In the few weeks that I've been working with OIMA, I have encountered some seriously amazing musicians (exhibit A! exhibit B!), but one of my favourites so far has to be Vandana Vishwas, whose crystalline voice and classic arrangements I find so engaging. A song is an awful lot like a story; if it's good, it can take you elsewhere - and this is just what Vandana's songs do for me: they lure me away from the here and the now.
What I find intriguing about her first album, Meera - The Lover..., is it's strong North Indian influence. The songs are based on the 16th-century literary works and tragic story of Meera Bai, a once-respectable Rajasthanian princess whose love and fidelity for her god, Krishna, lead her to forsake her traditional duties, to be scorned by her family, and to be exiled by her patriarchal society. She is the personification of bhakti, devotion.
The songs are adorned by raags (elements of Indian classical music, dating back centuries) and accompanied by instruments that contribute in some way to the narrative, like the flute, used to represent the presence of Krishna (who is often found, in Hindu artwork, playing the instrument to herd his followers).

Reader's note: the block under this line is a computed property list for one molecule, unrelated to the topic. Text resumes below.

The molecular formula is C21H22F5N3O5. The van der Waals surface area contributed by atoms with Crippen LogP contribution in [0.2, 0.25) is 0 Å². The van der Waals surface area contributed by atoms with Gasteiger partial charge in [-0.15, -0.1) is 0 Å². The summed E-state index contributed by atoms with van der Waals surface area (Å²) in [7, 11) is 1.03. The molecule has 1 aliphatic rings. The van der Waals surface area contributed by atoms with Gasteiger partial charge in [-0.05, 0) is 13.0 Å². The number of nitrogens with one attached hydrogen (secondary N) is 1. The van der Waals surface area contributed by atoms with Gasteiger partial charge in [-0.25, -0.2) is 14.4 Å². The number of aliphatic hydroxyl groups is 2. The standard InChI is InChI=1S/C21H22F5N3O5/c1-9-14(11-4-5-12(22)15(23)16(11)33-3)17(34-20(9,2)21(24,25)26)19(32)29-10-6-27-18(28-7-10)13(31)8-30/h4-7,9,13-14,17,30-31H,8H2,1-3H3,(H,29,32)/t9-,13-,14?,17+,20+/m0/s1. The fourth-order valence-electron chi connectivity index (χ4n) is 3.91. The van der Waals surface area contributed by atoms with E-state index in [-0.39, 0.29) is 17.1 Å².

Listening to Meera - The Lover, I'm drawn in and compelled to learn more about Indian classical music and literature. The album is both a gateway and an invitation to a world exuberantly rich in culture and beauty.
Much of the experience of art is visceral pleasure, but I think there's also a wealth of collective and personal history to be understood beneath any piece. And these two aspects of art - the one, emotional and intuitive, the other, mindful and deliberate - compliment one another to a tee: the pleasure I take in a song is deepened when I get to know where that song comes from, and my appreciation of where a song comes from is deepened because I can enjoy that song.
This is why, in a nutshell, it's important for people to seek to experience unfamiliarity through the arts: artists - whether storytellers, poets, dancers, or musicians -, if they're good (and if we allow it), can extract us from ourselves, ultimately opening us to other cultures, other narratives, other people.